Supreme Court should affirm federal efforts to stop class action abuse

Readers of this blog are likely no stranger to class action lawsuit abuse.  Egregious examples abound. Congress responded to that abuse in 2005 by enacting the Class Action Fairness Act, or CAFA.  That law allows parties to remove class action … Continue reading

Supreme Court returns zero results in Google case

The use of statistical sampling to generate common issues for resolution via class action presents serious due process questions. Someday, the Supreme Court will need to resolve those questions because constitutional protection of due process cannot be reconciled with statistical … Continue reading

Spokeo v. Robins: What lies ahead?

Yesterday’s Daily Journal published my take on Monday’s Supreme Court decision in Spokeo, Inc. v. Robins, which held that the constitutional requirement that federal courts hear only real “cases or controversies” demands that plaintiffs show some sort of “concrete” injury.  … Continue reading

Yet another pro-class action decision in the Ninth Circuit

Three years ago, Richard Chen and Florencio Pacleb sued Allstate Insurance Company for alleged violations of the Telephone Consumer Protection Act. They purported to represent a class of people who received unwanted Allstate robocalls and sought the statutory remedy of … Continue reading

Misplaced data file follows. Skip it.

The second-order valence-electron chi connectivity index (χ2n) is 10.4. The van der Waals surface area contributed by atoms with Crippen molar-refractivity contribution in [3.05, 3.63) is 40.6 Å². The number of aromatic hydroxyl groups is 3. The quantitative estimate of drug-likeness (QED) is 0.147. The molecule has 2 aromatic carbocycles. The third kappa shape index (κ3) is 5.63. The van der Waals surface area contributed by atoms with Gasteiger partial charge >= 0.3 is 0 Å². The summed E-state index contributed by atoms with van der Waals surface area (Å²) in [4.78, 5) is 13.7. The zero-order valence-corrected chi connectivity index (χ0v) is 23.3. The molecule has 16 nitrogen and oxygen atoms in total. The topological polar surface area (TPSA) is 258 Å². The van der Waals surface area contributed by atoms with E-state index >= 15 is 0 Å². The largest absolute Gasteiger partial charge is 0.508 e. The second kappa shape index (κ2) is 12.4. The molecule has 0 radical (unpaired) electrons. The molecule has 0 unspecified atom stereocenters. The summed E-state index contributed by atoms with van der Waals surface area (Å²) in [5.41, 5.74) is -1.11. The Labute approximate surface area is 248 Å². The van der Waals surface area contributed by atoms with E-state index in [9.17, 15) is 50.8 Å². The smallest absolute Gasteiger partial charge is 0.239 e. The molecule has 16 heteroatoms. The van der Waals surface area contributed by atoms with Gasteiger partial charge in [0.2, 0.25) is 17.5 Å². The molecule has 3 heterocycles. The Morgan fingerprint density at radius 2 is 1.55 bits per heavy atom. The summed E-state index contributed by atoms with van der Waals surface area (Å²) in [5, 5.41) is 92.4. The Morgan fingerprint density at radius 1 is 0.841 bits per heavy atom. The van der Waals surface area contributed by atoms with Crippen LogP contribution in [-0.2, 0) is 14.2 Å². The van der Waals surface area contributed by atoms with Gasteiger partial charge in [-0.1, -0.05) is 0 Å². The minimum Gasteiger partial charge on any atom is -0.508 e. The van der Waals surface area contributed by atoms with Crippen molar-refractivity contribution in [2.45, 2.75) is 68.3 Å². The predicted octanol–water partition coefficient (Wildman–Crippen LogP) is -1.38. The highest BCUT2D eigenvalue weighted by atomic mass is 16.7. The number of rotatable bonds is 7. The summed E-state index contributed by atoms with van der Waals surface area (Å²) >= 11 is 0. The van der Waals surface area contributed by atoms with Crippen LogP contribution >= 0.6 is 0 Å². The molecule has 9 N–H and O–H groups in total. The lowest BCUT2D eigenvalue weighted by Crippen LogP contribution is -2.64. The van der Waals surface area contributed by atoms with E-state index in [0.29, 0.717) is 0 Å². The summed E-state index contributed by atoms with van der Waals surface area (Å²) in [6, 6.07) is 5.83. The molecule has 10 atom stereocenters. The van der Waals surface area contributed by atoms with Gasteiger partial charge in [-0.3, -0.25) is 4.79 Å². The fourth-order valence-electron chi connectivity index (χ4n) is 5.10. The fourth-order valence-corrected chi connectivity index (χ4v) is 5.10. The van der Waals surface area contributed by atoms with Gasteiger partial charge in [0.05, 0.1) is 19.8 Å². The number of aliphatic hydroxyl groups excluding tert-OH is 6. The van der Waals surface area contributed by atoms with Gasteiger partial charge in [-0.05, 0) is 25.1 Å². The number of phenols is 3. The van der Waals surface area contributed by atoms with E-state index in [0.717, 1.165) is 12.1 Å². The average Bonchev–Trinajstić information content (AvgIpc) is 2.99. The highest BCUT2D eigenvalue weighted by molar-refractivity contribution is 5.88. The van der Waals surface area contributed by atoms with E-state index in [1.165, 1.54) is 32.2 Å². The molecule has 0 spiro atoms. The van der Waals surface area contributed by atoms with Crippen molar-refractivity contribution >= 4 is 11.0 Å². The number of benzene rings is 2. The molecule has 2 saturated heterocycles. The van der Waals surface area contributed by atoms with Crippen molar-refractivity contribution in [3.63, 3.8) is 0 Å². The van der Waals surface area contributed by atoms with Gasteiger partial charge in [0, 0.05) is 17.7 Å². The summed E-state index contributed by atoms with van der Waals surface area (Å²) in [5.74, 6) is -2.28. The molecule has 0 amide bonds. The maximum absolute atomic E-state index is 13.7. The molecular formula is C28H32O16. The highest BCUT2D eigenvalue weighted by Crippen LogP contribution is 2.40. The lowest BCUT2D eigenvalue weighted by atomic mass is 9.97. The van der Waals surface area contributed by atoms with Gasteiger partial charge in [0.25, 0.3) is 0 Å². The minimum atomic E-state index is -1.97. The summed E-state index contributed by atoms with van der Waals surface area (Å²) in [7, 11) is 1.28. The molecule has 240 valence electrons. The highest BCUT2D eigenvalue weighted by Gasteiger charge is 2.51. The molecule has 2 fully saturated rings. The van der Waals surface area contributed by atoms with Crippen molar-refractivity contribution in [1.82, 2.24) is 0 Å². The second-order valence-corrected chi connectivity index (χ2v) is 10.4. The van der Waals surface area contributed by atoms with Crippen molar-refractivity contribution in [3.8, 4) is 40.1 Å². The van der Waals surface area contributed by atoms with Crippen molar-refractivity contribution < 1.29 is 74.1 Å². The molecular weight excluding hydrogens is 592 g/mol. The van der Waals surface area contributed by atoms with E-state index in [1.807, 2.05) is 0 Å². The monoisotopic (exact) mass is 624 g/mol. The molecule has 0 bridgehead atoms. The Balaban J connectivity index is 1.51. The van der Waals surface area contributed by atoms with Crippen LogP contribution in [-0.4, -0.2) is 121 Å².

Supreme Court grants important “standing” case

Thomas Robins, an unemployed man, sued Spokeo Inc., which runs a website that collects and publishes consumer “credit estimates,” for willful violations of the Fair Credit Reporting Act (FCRA), because it published false information, such as Robins was married, had … Continue reading

Plaintiffs in federal court must show an actual injury before suing

Spokeo Inc., runs a website that collects and publishes consumer “credit estimates.”  Thomas Robins, an unemployed man, sued Spokeo for willful violations of the Fair Credit Reporting Act (FCRA), alleging that Spokeo published false information, such as Robins was married, … Continue reading

Clang! Round two in the moldy washer cases

Last year, the Sixth and Seventh Circuit Courts of Appeals both certified massive classes of consumers in a lawsuit claiming that washing machines sold by Sears and Whirlpool were defectively designed such that some of them developed a “biofilm” that … Continue reading